1. Creating and engaging with addiction recovery support groups to help cope with life’s challenge: Just months out of rehab, going back to work, recreating family relationships, connecting with good friends were the first steps to my recovery. I was also made part of founding a rehab facility which is now A DOH accredited 3,000 sqm, 80-bed treatment center in Amadeo Cavite. This became my major recovery support group that provides me the coping mechanisms when I am inevitably challenged with my sobriety. 2. Developing healthy habits including good nutrition and exercise. I am not athletic, but I made myself run on the slight urging of a friend, I ran 10k, 21k, then a full marathon. a made it a daily thing. Exercise settles my nerves. Drove away my cravings.

3. Finding a safe and nurturing living environment. I relocated my residence, far from the dense cement jungle of Parañaque with easy access to drugs I went to the south of Metro Manila where I am less prone to reach out to my source.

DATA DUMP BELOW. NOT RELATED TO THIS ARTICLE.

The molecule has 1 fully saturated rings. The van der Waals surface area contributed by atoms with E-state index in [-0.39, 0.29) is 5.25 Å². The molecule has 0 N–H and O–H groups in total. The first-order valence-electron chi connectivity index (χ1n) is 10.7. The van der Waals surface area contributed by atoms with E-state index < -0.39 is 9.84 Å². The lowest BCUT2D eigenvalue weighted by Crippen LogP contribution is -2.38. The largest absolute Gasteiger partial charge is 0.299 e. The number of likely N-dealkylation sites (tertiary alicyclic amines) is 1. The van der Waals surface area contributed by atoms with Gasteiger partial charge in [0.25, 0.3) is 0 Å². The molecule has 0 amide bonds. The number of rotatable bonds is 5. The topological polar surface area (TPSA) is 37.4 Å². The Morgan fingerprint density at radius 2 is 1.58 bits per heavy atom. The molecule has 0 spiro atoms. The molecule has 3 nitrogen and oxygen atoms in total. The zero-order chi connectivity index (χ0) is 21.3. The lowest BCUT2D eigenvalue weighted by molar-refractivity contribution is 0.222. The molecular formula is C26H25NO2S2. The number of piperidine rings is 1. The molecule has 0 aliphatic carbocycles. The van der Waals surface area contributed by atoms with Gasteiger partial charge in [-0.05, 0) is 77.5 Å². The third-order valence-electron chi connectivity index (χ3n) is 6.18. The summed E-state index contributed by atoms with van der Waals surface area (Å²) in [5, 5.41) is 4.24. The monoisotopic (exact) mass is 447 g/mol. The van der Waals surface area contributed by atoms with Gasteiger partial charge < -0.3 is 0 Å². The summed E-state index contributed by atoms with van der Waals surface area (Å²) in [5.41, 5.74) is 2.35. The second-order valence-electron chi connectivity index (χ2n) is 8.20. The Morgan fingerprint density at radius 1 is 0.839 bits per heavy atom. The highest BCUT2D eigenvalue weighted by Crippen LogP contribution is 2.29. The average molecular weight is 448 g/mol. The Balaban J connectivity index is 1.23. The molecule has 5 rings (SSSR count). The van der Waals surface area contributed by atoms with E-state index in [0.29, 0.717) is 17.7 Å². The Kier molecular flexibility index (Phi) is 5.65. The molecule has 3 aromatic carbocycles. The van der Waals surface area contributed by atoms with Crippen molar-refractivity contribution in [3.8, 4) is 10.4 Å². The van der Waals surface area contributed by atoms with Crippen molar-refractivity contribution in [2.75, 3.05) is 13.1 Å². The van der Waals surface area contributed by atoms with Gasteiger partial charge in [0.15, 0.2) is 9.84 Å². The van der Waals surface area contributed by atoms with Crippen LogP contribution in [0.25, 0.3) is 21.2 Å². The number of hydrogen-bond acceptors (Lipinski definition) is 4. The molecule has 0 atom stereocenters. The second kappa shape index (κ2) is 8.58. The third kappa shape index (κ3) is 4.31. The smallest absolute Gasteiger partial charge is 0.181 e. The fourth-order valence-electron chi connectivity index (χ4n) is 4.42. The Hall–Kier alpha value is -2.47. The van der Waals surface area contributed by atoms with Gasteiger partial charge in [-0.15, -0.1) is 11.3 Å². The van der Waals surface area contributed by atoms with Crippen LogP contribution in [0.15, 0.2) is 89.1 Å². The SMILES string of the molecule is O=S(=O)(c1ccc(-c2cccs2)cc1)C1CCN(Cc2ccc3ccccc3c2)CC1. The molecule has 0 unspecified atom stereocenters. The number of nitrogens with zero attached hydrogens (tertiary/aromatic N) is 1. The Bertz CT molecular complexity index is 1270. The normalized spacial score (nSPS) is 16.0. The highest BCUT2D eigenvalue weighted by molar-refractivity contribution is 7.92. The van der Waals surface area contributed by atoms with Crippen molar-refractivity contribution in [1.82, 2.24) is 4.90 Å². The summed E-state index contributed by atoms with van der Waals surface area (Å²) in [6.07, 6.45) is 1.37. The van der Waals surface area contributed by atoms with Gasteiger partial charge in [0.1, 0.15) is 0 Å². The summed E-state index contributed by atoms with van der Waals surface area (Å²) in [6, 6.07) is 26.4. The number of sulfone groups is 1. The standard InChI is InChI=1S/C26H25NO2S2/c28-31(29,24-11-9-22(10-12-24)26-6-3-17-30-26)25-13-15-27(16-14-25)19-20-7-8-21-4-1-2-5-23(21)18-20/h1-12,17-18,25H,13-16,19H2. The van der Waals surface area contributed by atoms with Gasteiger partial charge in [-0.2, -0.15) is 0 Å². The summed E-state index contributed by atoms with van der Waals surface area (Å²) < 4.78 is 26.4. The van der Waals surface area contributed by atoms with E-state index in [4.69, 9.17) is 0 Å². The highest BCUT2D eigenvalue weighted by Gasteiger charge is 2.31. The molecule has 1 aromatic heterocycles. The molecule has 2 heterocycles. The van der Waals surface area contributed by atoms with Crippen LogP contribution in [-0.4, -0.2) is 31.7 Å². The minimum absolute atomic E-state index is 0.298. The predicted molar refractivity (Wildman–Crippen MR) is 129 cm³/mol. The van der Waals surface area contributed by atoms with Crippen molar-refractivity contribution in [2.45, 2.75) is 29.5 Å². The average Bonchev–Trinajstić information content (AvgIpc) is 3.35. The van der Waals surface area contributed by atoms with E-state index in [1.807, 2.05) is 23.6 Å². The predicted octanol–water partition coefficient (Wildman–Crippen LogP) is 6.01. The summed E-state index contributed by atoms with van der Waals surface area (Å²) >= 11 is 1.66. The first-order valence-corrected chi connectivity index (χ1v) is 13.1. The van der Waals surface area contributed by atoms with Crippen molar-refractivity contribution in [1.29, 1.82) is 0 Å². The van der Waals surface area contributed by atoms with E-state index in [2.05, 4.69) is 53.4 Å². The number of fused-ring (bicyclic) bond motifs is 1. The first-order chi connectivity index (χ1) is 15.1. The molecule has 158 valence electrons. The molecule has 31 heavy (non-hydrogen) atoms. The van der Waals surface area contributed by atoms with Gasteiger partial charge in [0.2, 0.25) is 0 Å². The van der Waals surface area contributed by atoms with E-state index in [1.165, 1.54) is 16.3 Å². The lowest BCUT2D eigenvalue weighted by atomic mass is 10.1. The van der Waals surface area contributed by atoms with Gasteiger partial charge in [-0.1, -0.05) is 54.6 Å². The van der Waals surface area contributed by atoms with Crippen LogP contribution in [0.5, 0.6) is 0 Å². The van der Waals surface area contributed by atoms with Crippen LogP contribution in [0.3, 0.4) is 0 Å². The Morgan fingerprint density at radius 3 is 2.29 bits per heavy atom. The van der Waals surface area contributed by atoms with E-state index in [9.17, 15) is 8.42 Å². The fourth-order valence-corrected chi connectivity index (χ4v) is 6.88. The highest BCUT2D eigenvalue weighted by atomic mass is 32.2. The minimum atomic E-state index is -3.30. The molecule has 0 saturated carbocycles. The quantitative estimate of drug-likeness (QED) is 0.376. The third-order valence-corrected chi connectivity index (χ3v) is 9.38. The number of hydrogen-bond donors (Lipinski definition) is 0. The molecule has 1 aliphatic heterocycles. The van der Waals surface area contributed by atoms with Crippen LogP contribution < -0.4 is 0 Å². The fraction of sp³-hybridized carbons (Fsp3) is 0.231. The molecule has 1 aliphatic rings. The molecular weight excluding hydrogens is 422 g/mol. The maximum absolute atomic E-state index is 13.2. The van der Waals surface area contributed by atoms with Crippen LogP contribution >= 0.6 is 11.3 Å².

4. Identifying and changing harmful thinking patterns like denial, rationalization, and justification. I heeded the counsel of my recovery mentor despite my ambivalence to psychiatric care, going along with the consultation, interview, diagnosis, and treatment. what I deemed a monthly scheduled torment proved to be a big help towards the treatment of my co-occurring bipolar disorder.

5. Building healthy coping and living skills to manage stress and conflict. Unlike before, I turned to and embraced my spirituality, a daily dose of serene prayer proved to mitigate stress. Reading books sets me up mentally, allows my mental exercise. Writing on a recovery journal alleviates stress and anticipates conflict leading to easier resolution.